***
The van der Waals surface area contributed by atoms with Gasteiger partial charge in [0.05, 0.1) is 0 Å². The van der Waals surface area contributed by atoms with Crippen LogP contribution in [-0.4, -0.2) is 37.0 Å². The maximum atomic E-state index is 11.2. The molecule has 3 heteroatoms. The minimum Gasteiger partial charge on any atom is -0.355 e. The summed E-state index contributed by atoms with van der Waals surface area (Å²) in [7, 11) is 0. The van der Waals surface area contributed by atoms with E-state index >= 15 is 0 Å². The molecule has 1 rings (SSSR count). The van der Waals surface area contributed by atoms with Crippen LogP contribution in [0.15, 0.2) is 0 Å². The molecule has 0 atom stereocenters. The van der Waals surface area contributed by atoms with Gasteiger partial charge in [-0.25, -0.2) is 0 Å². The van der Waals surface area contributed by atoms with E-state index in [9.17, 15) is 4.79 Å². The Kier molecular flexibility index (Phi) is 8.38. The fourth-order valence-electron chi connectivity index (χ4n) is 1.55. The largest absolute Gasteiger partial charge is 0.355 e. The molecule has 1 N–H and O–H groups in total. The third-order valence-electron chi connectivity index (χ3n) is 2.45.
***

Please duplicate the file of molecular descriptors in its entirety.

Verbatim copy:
The van der Waals surface area contributed by atoms with Gasteiger partial charge in [0.05, 0.1) is 0 Å². The van der Waals surface area contributed by atoms with Crippen LogP contribution in [-0.4, -0.2) is 37.0 Å². The maximum atomic E-state index is 11.2. The molecule has 3 heteroatoms. The minimum Gasteiger partial charge on any atom is -0.355 e. The summed E-state index contributed by atoms with van der Waals surface area (Å²) in [7, 11) is 0. The van der Waals surface area contributed by atoms with E-state index >= 15 is 0 Å². The molecule has 1 rings (SSSR count). The van der Waals surface area contributed by atoms with Crippen LogP contribution in [0.15, 0.2) is 0 Å². The molecule has 0 atom stereocenters. The van der Waals surface area contributed by atoms with Gasteiger partial charge in [-0.25, -0.2) is 0 Å². The van der Waals surface area contributed by atoms with E-state index in [9.17, 15) is 4.79 Å². The Kier molecular flexibility index (Phi) is 8.38. The fourth-order valence-electron chi connectivity index (χ4n) is 1.55. The largest absolute Gasteiger partial charge is 0.355 e. The molecule has 1 N–H and O–H groups in total. The third-order valence-electron chi connectivity index (χ3n) is 2.45.